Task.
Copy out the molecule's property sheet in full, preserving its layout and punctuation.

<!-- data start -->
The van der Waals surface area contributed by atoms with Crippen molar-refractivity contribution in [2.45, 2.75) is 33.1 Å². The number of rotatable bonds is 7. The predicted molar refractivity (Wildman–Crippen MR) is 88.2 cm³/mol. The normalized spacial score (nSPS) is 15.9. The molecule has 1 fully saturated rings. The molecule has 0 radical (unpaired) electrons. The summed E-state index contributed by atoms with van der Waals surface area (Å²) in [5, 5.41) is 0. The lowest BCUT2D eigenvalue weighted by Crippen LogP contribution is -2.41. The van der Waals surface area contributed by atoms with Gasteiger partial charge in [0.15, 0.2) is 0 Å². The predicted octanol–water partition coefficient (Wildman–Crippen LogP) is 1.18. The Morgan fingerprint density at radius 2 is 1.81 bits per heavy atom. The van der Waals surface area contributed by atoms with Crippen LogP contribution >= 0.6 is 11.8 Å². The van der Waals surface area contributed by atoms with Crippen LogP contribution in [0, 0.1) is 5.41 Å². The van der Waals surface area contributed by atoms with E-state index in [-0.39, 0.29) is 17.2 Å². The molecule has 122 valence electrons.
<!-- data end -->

The van der Waals surface area contributed by atoms with Crippen molar-refractivity contribution in [2.45, 2.75) is 33.1 Å². The number of rotatable bonds is 7. The predicted molar refractivity (Wildman–Crippen MR) is 88.2 cm³/mol. The normalized spacial score (nSPS) is 15.9. The molecule has 1 fully saturated rings. The molecule has 0 radical (unpaired) electrons. The summed E-state index contributed by atoms with van der Waals surface area (Å²) in [5, 5.41) is 0. The lowest BCUT2D eigenvalue weighted by Crippen LogP contribution is -2.41. The van der Waals surface area contributed by atoms with Gasteiger partial charge in [0.15, 0.2) is 0 Å². The predicted octanol–water partition coefficient (Wildman–Crippen LogP) is 1.18. The Morgan fingerprint density at radius 2 is 1.81 bits per heavy atom. The van der Waals surface area contributed by atoms with Crippen LogP contribution >= 0.6 is 11.8 Å². The van der Waals surface area contributed by atoms with Crippen LogP contribution in [0, 0.1) is 5.41 Å². The van der Waals surface area contributed by atoms with E-state index in [-0.39, 0.29) is 17.2 Å². The molecule has 122 valence electrons.